Have you heard of a double-strung harp? No? Neither had I, until author, musician, and self-proclaimed “harp rebel,” Cindy Shelhart, placed her first order with Gorham Printing. This is one of the many perks about working here: learning new things about different professions that I otherwise wouldn’t be exposed to!
Cindy discovered the harp by chance and never looked back. Like many of our authors, once she found her passion there was no stopping her. She now composes as well as performs and teaches, which led to her printing her books with us. I was able to ask Cindy some questions about her journey to the harp and to Gorham Printing.
Gorham Printing: I know you perform historical, traditional, and original music today, as well as teaching music to others. How did your relationship with music begin?
Cynthia Shelhart: I sang in choirs, learned to read music in general music class, and taught myself to play recorder. After years of waiting, the right piano—and piano lessons—came my way in 6th grade. My first recital piece was an arrangement of The Blue Danube!
GP: You’re an expert on double-strung harp. What drew you to the harp? Do you play any other instruments?
CS: After years of singing and playing piano, guitar, recorders, and harpsichord, I literally found the harp by accident. During my first summer of grad school at Penn State, I had a hole in my schedule, and the harp instructor was teaching an elective class. The stars aligned, I signed up—and that was 35 years ago! Later, when the double-strung harp came to the US in 1992 from Wales, I became its earliest adopter, and now I’m known worldwide as a double harp expert.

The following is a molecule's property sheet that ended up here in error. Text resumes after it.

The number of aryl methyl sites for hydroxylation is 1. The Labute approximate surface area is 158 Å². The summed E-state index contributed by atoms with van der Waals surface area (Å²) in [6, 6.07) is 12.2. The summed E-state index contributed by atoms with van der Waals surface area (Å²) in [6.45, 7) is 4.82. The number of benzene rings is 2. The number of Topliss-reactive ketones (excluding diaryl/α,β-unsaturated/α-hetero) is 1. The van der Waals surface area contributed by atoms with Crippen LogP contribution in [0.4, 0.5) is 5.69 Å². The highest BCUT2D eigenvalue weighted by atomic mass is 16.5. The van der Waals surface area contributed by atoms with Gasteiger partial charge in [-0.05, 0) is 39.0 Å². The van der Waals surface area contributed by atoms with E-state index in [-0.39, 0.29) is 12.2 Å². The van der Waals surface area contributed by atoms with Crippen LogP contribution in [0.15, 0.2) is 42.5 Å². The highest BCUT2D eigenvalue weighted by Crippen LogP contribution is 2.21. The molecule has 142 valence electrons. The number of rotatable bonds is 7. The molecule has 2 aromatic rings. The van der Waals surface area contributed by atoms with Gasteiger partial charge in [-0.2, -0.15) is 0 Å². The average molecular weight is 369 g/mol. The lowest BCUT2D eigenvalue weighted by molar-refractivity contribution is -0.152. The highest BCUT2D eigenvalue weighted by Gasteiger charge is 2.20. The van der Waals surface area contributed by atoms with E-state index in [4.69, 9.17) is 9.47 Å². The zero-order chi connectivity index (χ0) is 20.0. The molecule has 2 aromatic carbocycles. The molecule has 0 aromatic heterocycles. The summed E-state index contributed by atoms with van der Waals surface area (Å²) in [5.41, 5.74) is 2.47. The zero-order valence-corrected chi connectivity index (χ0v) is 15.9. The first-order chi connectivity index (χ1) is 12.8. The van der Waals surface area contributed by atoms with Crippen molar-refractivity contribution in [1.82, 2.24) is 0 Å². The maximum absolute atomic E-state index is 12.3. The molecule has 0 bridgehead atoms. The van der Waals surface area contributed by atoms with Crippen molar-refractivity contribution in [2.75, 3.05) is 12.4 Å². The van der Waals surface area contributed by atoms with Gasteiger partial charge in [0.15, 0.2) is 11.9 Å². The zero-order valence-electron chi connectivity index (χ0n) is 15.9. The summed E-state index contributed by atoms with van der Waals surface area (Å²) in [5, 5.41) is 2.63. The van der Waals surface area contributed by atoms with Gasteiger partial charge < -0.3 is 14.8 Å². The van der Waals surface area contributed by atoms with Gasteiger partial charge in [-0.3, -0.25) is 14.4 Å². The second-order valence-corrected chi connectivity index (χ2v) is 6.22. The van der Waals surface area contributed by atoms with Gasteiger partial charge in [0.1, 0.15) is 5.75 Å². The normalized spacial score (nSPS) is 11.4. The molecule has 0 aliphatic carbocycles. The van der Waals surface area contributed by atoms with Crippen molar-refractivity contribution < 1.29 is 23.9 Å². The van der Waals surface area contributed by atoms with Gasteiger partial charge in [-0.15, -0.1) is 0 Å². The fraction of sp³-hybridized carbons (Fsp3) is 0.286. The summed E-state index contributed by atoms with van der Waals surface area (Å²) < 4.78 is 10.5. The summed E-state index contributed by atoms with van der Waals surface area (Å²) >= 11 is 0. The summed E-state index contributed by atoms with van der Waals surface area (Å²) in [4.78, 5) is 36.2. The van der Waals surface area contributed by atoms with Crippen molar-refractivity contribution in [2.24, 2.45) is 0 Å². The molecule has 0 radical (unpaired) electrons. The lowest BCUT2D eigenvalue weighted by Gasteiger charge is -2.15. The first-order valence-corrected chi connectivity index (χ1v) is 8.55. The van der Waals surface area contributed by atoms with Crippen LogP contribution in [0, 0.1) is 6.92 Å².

GP: What inspired you to make the jump from performing music to writing instructional books?
CS: I’ve always been a teacher as well as a performer, and I write books for harpists that I also use myself!
GP: What kind of features are important for a music instructional book?
CS: I’d say that clear, easy-to-read music notation is a must. And customers love how my coil-bound print books lay flat on a music stand. Digital books are also popular, as more musicians turn to tablets for reading and annotating PDFs.
GP: When you decided to get your books printed, what kind of options did you consider? What led you to short run printing?
CS: As a solopreneur with a small budget, I’ve always printed books in small batches, but I needed something a step above my local copy shop. I also wanted a printer with a strong online presence, so that I could work digitally from anywhere. And the gamechanger was coil binding—not every printer offers this! Gorham has been a dream come true for my business.
GP: My favorite question to ask: If you could send your books to anyone in the world, who would it be?
CS: Someone on the selection committee for the Edinburgh International Harp Festival (UK). It’s my big dream to perform and present at this festival, to bring double-strung harp to a wider audience!
GP: This is a self-serving question, but I’d love to know: as someone who has never played a musical instrument, what is the best piece of advice you would give an adult learning to play for the first time?
CS: It’s never too late! Adult learners get to do it for themselves—no pressure from parents or school.
GP: Where can people find out more about you and your books?